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SLD retirements

Dr Margaret Mackay

Chris Robinson

The warmest of thanks were in order for two long-serving members of Scottish Language Dictionaries staff in the month of March, for that month saw the retirements of Dr Chris Robinson and Mrs Ruth Martin. Tributes were paid to both at the SLD Board Meeting on March 27.

The creation of SLD in 2002 signalled an intention to build on the achievements of DOST (A Dictionary of the Older Scottish Tongue) and SND (The Scottish National Dictionary), taking forward an exciting new phase in Scottish lexicography with the Second Edition of The Concise Scots Dictionary and the development of electronic resources such as the online Dictionary of the Scots Language (DSL).

The leadership of these and many associated projects called for a range of qualities in its Director and SLD was fortunate to find these in Chris Robinson, who has combined expertise in Scots with an admirable capacity for energetic promotion of the work of SLD. She has been as much at home in a group of school pupils as in a convocation of scholars or in a meeting with our funders, and her unstinting efforts for the success of SLD and its future prospects put us – and Scotland – greatly in her debt. Her zeal has extended to the production of lively and much-needed publications on aspects of Scots and to spreading knowledge of it well beyond our borders at international conferences and colloquia. It is good to know that she will continue to undertake university teaching and that she has been appointed a Scots Ambassador, an important role which has been created for Scottish schools, for she has already earned this title during her SLD years.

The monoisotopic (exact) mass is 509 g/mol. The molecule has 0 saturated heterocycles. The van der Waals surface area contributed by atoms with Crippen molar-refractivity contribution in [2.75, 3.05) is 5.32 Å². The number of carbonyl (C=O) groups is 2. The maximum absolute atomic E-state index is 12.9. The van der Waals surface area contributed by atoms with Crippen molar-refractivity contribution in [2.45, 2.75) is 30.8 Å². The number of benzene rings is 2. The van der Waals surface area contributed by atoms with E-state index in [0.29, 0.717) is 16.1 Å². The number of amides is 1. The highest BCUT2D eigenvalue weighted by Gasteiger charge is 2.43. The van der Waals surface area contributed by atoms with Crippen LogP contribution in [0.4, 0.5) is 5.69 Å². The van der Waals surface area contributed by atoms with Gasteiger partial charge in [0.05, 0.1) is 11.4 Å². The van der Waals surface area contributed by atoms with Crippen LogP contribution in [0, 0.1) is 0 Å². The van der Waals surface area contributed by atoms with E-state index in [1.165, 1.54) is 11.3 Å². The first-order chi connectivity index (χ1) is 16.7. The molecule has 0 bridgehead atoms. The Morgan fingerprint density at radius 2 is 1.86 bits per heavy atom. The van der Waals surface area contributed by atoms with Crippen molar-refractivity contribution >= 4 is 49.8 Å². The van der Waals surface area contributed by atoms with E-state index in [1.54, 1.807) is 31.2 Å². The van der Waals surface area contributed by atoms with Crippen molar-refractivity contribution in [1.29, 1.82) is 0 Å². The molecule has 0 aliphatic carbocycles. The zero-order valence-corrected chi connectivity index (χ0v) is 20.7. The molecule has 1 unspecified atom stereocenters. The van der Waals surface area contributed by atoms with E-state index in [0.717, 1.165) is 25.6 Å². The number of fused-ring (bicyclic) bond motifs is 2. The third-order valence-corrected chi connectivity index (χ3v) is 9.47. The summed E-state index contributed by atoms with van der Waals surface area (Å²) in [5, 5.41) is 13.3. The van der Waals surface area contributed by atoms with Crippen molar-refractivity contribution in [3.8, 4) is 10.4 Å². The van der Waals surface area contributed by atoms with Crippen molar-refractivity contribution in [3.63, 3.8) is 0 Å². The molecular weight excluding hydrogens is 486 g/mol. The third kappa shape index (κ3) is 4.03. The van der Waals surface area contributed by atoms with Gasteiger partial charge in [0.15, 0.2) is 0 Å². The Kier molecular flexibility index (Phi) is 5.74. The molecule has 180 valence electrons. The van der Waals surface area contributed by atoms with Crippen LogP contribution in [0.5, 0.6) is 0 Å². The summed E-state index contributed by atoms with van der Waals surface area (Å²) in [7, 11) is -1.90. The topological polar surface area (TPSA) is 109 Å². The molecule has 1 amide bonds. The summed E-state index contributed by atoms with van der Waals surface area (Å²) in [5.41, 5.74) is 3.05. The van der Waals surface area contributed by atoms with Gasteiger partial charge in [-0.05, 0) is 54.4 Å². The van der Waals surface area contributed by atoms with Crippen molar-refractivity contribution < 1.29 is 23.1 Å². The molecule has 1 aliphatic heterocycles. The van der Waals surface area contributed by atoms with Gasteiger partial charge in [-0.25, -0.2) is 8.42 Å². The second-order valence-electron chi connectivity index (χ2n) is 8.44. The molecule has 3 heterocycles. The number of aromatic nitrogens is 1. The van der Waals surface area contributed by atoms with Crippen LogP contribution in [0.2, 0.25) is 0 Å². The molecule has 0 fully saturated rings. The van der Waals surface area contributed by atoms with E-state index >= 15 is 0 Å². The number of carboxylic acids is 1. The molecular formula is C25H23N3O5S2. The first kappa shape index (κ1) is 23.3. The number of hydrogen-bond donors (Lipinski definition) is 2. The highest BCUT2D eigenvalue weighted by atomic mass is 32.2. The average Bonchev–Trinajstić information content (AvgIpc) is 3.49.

Ruth Martin has been associated with Scottish dictionaries for many years from the times of DOST and SND, contributing in vital ways to Scotland's language resources and access to them as both a lexicographer and an administrator. The successful work of dictionary-making calls for both, and Ruth's insider knowledge of how our work is carried out has made her contributions all the more welcome and effective. All familiar with her and with her support for our work know how staunch she has been over these years. Amongst the gifts presented to her was a sponsored word, and it was not surprising that the unanimous choice was 'leal'. No one deserves that description more than Ruth.

Gifts to Dr Robinson included a framed print by the Port William-based artist Lisa Hooper of a 'Brown Hare' leaping through grass. In thanking Chris and Ruth, SLD President Dr Mackay quoted from a poem by Flòraidh NicPhàil of Tiree from her 2012 collection Mairaiche nan Cuantan, 'Nead a' Mhoighich', 'The Hare's Nest'. It is a moving account of the passing down of knowledge from one age to another. This is precisely what dictionaries – and the people who make them – do. With the generous permission of the author and the publisher Acair Books, the English translation of this Gaelic poem is reproduced in full in this newsletter, a reminder of the fact that dictionary-making in Scotland is characterised by collaborative contacts and that the sharing of expertise and experience links SLD and our colleagues in Faclair na Gaidhlig, who are preparing a Scottish Gaelic dictionary for the 21st century.

The launch of the Second Edition of The Concise Scots Dictionary, work on which is nearing completion, will give an opportunity for SLD's members, friends and former staff to give good wishes to all in person, both to those who have retired recently and to those who are continuing to be active in the important work and projects which are at the heart of SLD's commitment to the Scots language and all with an interest in it.